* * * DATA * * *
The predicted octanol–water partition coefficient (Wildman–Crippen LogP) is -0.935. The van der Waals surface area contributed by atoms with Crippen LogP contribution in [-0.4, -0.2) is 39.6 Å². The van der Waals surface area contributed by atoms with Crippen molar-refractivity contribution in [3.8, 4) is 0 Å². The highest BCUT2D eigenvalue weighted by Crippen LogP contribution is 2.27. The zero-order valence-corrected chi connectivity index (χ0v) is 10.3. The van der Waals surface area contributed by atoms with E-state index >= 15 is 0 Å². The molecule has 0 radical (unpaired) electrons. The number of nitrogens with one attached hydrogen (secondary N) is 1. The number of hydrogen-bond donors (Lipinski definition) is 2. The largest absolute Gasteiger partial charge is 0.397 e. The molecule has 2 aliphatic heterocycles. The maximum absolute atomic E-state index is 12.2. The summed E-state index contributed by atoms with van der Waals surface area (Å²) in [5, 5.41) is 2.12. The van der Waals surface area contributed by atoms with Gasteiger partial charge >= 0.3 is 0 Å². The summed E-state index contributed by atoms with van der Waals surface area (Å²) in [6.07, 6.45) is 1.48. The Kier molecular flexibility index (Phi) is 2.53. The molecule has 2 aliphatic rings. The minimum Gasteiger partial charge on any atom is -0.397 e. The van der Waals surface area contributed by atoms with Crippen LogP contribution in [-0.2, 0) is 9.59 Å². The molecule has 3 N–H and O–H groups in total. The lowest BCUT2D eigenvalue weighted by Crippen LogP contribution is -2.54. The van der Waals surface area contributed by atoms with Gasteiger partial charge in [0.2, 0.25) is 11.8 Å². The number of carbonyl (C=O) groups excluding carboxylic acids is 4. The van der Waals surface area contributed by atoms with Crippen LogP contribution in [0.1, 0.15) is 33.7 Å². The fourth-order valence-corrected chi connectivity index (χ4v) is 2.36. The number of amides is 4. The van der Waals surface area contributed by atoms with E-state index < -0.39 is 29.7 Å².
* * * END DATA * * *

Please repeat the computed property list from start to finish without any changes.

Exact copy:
The predicted octanol–water partition coefficient (Wildman–Crippen LogP) is -0.935. The van der Waals surface area contributed by atoms with Crippen LogP contribution in [-0.4, -0.2) is 39.6 Å². The van der Waals surface area contributed by atoms with Crippen molar-refractivity contribution in [3.8, 4) is 0 Å². The highest BCUT2D eigenvalue weighted by Crippen LogP contribution is 2.27. The zero-order valence-corrected chi connectivity index (χ0v) is 10.3. The van der Waals surface area contributed by atoms with E-state index >= 15 is 0 Å². The molecule has 0 radical (unpaired) electrons. The number of nitrogens with one attached hydrogen (secondary N) is 1. The number of hydrogen-bond donors (Lipinski definition) is 2. The largest absolute Gasteiger partial charge is 0.397 e. The molecule has 2 aliphatic heterocycles. The maximum absolute atomic E-state index is 12.2. The summed E-state index contributed by atoms with van der Waals surface area (Å²) in [5, 5.41) is 2.12. The van der Waals surface area contributed by atoms with Gasteiger partial charge >= 0.3 is 0 Å². The summed E-state index contributed by atoms with van der Waals surface area (Å²) in [6.07, 6.45) is 1.48. The Kier molecular flexibility index (Phi) is 2.53. The molecule has 2 aliphatic rings. The minimum Gasteiger partial charge on any atom is -0.397 e. The van der Waals surface area contributed by atoms with Crippen LogP contribution in [-0.2, 0) is 9.59 Å². The molecule has 3 N–H and O–H groups in total. The lowest BCUT2D eigenvalue weighted by Crippen LogP contribution is -2.54. The van der Waals surface area contributed by atoms with Gasteiger partial charge in [0.2, 0.25) is 11.8 Å². The number of carbonyl (C=O) groups excluding carboxylic acids is 4. The van der Waals surface area contributed by atoms with Crippen LogP contribution in [0.1, 0.15) is 33.7 Å². The fourth-order valence-corrected chi connectivity index (χ4v) is 2.36. The number of amides is 4. The van der Waals surface area contributed by atoms with E-state index < -0.39 is 29.7 Å².